Then there is a long list of other diseases and conditions that are associated with increased incidence of femoral head osteonecrosis. These are referred to as nontraumatic causes. For example, there is a link between osteonecrosis and more commonly known problems like leukemia, sickle cell diseases, and HIV infection and less well-known diseases such as Gaucher disease, hyperuricemia (a condition commonly called “gout”), and Caisson’s disease.
What does AVN feel like?
The first symptom of AVN is pain when weight is placed on the hip. The pain can be felt in the groin area, the buttock area, and down the front of the thigh. As the problem progresses, the symptoms include development of a limp when walking and stiffness in the hip joint. Eventually, the pain will also be present at rest and may even interfere with sleep.
How do doctors identify the condition?
The diagnosis of AVN begins with a history and physical examination. Your doctor will want to know about your occupation, what other medical problems you have, and your medication use. You’ll be asked whether you drink alcohol. A physical examination will be done to determine how much stiffness you have in the hip and whether you have a limp. Once this is done, X-rays will most likely be ordered.
X-rays will usually show AVN if it has been present for long enough. In the very early stages, it may not show up on X-rays even though you are having pain. In the advanced stages, the hip joint will be very arthritic, and it may be hard to tell whether the main problem is AVN or advanced osteoarthritis of the hip. Either way, the treatment is basically the same.
If the X-rays fail to show AVN, you may have a bone scan done to determine if the pain in your hip is coming from early AVN. A bone scan involves injecting tracers into your blood stream. Several hours later, a large camera is used to take a picture of the bone around the hip joint. If there is no blood supply to the femoral head, the picture will show a blank spot where the femoral head should be outlined on the film.
The bone scan has pretty much been replaced with magnetic resonance imaging (MRI) today. The MRI scan is probably the most common test used to look for AVN of the hip. The MRI scanner uses magnetic waves instead of radiation. Multiple pictures of the hip bones are taken by the MRI scanner. The images look like slices of the bones. The MRI scan is very sensitive and can show even small areas of damage to the blood supply of the hip, even just hours after the damage has occurred.
Your surgeon will use these imaging studies in order to plan the best treatment approach for you. He or she will look at where the damage has occurred, the size of any lesions, whether or not there has been any collapse of the bone, and if any arthritic changes have developed. Based on these findings, the condition will be classified as either mild, moderate, or severe.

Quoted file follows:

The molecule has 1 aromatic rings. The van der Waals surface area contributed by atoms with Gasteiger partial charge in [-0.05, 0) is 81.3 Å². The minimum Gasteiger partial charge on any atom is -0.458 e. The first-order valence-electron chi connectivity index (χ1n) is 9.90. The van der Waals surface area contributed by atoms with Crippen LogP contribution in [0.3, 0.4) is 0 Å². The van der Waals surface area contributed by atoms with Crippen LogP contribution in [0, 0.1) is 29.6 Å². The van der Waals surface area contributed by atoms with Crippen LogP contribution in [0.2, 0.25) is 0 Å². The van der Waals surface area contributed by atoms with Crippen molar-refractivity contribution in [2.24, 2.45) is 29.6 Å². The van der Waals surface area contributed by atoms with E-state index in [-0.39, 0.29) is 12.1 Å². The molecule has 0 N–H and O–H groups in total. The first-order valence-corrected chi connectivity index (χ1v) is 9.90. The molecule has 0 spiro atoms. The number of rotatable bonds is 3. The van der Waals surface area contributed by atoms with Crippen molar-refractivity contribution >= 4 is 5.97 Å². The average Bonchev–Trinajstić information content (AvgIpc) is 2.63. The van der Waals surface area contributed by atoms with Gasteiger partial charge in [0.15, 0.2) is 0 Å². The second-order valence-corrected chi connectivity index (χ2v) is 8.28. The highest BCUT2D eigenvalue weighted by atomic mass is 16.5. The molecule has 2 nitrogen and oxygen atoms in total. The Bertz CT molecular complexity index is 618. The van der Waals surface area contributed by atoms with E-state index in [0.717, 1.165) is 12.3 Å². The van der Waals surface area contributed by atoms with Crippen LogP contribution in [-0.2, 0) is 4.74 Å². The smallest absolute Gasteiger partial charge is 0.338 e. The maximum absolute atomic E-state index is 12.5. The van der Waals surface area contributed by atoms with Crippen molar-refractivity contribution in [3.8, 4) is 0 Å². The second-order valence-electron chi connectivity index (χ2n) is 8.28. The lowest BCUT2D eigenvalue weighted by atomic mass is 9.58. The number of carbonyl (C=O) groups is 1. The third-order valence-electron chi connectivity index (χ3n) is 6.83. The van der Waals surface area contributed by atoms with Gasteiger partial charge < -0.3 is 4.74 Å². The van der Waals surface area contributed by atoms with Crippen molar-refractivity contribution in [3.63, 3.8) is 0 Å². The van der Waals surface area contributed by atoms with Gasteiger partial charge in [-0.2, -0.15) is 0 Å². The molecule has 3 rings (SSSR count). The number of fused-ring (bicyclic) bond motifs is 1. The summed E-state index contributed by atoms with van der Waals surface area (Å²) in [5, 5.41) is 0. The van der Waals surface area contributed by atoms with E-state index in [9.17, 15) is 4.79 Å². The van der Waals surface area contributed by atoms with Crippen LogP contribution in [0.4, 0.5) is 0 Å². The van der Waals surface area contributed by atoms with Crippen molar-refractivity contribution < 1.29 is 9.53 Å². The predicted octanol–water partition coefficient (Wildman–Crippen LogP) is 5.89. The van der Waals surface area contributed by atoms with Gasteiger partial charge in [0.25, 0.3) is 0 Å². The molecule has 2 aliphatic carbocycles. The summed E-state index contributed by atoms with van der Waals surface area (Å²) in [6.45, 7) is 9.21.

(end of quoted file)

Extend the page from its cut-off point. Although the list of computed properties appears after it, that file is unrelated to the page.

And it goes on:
What can be done for the condition?
Once AVN has occurred, the treatment choices are determined by how far along the problem is and your symptoms. Other factors that guide treatment decisions include your age, activity level, general health (and any specific health problems present), and life expectancy. For example, patients with other serious health problems or with a limited life expectancy might be treated with nonoperative care. While the symptoms may be reduced with pain medications and anti-inflammatory medications, no medical treatments will restore the blood supply to the femoral head and reverse the AVN.
If AVN is caught early, keeping weight off the sore-side foot when standing and walking may be helpful. Patients are shown how to use a walker or crutches to protect the hip. The idea is to permit healing and to prevent further damage to the hip. Patients may be shown stretches to avoid a loss of range of motion in the hip.
Anti-inflammatory medicine is often used to ease pain. Bisphosphonates are another group of medications that can be helpful. One particular bisphosphonate (Fosamax normally used for the treatment of osteoporosis) has been shown effective in reducing the risk of femoral head collapse in patients with avascular necrosis. In some cases, surgeons also prescribe biophysical treatment modalities such as electrical stimulation or shock wave therapy in an attempt to get the bone to heal. Sometimes these measures may help delay the need for surgery, but they rarely reverse the problem.
If the femoral head has not begun to collapse, your surgeon may suggest an operation to try to increase the blood supply to the femoral head. Several operations have been designed to do this.
Decompressing the Femoral Head